Members of the Iraqi Special Operations Forces take their positions during clashes with the al Qaeda-linked Islamic State of Iraq and the Syria (ISIS) in the city of Ramadi, June 19.
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Members of the Iraqi Special Operations Forces take their positions during clashes with the al Qaeda-linked Islamic State of Iraq and the Syria (ISIS) in the city of Ramadi, June 19.Reuters
Members of the Iraqi Special Operations Forces take their positions during clashes with the al Qaeda-linked Islamic State of Iraq and the Syria (ISIS) in the city of Ramadi, June 19.
A satellite image shows smoke rising from the Baiji refinery near Tikrit, Iraq, June 18.
Al-Qaeda inspired militants stand with captured Iraqi Army Humvee at a checkpoint belonging to Iraqi Army outside Baiji refinery some 155 miles north of Baghdad, June 19.
Mehdi Army fighters loyal to Shiite cleric Moqtada al-Sadr march during a military-style training in the holy city of Najaf, June 17.
Newly-recruited Iraqi volunteers, wearing police forces uniforms, take part in a training session on June 17 in the central Shiite city of Karbala.
Personnel from the Kurdish security forces detain a man suspected of being a militant belonging to the al Qaeda-linked Islamic State in Iraq and Syria (ISIS) in the outskirts of Kirkuk June 16.
Shiite tribal fighters raise their weapons and chant slogans against the al-Qaida-inspired Islamic State of Iraq and Syria (ISIS) in Basra, June 16.
Demonstrators chant pro-al-Qaida-inspired Islamic State of Iraq and Syria (ISIS) as they carry al-Qaida flags in front of the provincial government headquarters in Mosul, June 16.
Iraqi security forces fire artillery during clashes with Sunni militant group Islamic State of Iraq and Syria (ISIS) in Jurf al-Sakhar June 14.
An Iraqi security forces member with his weapon takes position as people, who fled from the violence in Mosul, arrive in their vehicles at a camp for internally displaced people on the outskirts of Erbil in Iraq's Kurdistan region June 14.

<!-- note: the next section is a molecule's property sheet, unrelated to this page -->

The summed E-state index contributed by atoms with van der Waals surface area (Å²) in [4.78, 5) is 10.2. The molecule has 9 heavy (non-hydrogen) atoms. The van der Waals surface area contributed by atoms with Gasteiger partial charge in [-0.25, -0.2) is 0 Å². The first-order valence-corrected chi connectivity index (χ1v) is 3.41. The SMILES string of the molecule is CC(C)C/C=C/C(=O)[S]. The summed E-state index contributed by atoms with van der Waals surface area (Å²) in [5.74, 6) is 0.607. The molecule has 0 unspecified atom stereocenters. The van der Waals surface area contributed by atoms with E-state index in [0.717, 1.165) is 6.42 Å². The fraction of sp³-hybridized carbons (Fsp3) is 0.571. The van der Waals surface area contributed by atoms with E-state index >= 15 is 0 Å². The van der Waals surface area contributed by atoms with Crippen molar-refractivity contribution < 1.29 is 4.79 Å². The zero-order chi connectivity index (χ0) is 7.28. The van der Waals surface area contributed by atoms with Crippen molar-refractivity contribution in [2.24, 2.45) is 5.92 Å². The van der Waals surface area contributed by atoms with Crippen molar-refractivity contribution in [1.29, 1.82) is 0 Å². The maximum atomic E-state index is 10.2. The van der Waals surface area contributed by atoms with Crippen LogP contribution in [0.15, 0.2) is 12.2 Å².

People hold posters showing Iran's spiritual leaders Ayatollah Khomeini, while Iraqi Shiite fighters deploy with their weapons in Basra, Iraq's second-largest city, 340 southeast of Baghdad, June 14.
Iraqi Shiite men, some of them wearing military fatigues and guns given by the government, raise their weapons as they gather in the Iraqi town of Jdaideh in the Diyala province on June 14, to show their support for the call to arms by Shiite cleric Grand Ayatollah Ali al-Sistani.
Iraqi men board military trucks to join the Iraqi army at the main recruiting center in Baghdad on June 14, after authorities urged Iraqis to help battle insurgents.
Peshmerga military direct traffic at a Kurdish check point on June 14, in Kalak.
Traffic from Mosul queues at a Kurdish Check point on June 14,in Kalak.
Iraqi women gather at a temporary camp set up to shelter civilians fleeing violence in northern Nineveh province in Aski Kalak, 25 miles west of Erbil, on June 13.
Iraqi children carry water to their tent at a temporary displacement camp set up next to a Kurdish checkpoint on June 13 in Kalak.
A Shiite man cleans weapons as he gets ready to defend his Sadr City district in case of an attack by Sunni extremists, on June 13 in Baghdad.
An Iraqi soldier bodychecks men as they arrive to volunteer to join the fight against a major offensive by jihadists in northern Iraq on June 13, 2014, at recruiting center in the capital Baghdad.
Iraqi policemen dig trenches at checkpoint in the Iraqi town of Taji, at the entrance of Baghdad, on June 13, 2014, as security forces are bolstering defenses in the capital.
Men chant slogans against the al-Qaida breakaway group Islamic State of Iraq and Greater Syria (ISIS), outside of the main army recruiting center to volunteer for military service in Baghdad, June 12, 2014.
An Iraq army vehicle is seen burned by militants in Mosul, on June 12, 2014.
Refugees fleeing from Mosul head to the semi-autonomous northern Kurdish region in Erbil, north of Baghdad, June 12, 2014.
Families fleeing the violence in the Iraqi city of Mosul arrive at a checkpoint on the outskirts of Erbil, in Iraq's Kurdistan region June 12, 2014.
Fighters of the Islamic State of Iraq and Syria (ISIS) stand guard at a checkpoint in the northern Iraq city of Mosul, June 11, 2014.
Civilian children stand next to a burnt vehicle during clashes between Iraqi security forces and al Qaeda-linked Islamic State in Iraq and the Levant (ISIL) in the northern Iraq city of Mosul
Members of the Iraqi Special Operations Forces take their positions during clashes with the al Qaeda-linked Islamic Stat